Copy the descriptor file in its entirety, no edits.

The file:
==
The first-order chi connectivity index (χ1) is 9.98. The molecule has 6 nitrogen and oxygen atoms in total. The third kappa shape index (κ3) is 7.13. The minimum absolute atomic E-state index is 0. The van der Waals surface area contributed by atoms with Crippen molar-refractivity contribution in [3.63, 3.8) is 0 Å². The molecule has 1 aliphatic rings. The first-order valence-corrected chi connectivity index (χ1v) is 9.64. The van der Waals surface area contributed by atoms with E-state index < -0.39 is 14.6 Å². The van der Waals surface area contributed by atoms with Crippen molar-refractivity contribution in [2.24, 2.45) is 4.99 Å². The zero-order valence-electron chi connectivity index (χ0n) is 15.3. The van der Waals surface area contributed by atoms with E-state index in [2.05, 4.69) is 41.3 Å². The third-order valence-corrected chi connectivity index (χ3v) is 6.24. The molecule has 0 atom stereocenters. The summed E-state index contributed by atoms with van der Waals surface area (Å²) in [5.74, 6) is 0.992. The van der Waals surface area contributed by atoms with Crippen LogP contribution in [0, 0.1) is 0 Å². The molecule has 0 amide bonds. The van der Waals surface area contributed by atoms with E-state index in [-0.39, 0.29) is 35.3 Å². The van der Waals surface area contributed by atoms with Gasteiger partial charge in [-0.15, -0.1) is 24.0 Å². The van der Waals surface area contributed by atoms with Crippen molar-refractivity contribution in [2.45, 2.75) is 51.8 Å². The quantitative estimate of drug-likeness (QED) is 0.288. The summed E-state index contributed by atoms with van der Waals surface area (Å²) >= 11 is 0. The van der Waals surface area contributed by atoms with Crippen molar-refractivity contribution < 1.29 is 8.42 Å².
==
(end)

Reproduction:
The first-order chi connectivity index (χ1) is 9.98. The molecule has 6 nitrogen and oxygen atoms in total. The third kappa shape index (κ3) is 7.13. The minimum absolute atomic E-state index is 0. The van der Waals surface area contributed by atoms with Crippen molar-refractivity contribution in [3.63, 3.8) is 0 Å². The molecule has 1 aliphatic rings. The first-order valence-corrected chi connectivity index (χ1v) is 9.64. The van der Waals surface area contributed by atoms with E-state index < -0.39 is 14.6 Å². The van der Waals surface area contributed by atoms with Crippen molar-refractivity contribution in [2.24, 2.45) is 4.99 Å². The zero-order valence-electron chi connectivity index (χ0n) is 15.3. The van der Waals surface area contributed by atoms with E-state index in [2.05, 4.69) is 41.3 Å². The third-order valence-corrected chi connectivity index (χ3v) is 6.24. The molecule has 0 atom stereocenters. The summed E-state index contributed by atoms with van der Waals surface area (Å²) in [5.74, 6) is 0.992. The van der Waals surface area contributed by atoms with Crippen LogP contribution in [0, 0.1) is 0 Å². The molecule has 0 amide bonds. The van der Waals surface area contributed by atoms with E-state index in [-0.39, 0.29) is 35.3 Å². The van der Waals surface area contributed by atoms with Gasteiger partial charge in [-0.15, -0.1) is 24.0 Å². The van der Waals surface area contributed by atoms with Crippen molar-refractivity contribution in [2.45, 2.75) is 51.8 Å². The quantitative estimate of drug-likeness (QED) is 0.288. The summed E-state index contributed by atoms with van der Waals surface area (Å²) >= 11 is 0. The van der Waals surface area contributed by atoms with Crippen molar-refractivity contribution < 1.29 is 8.42 Å².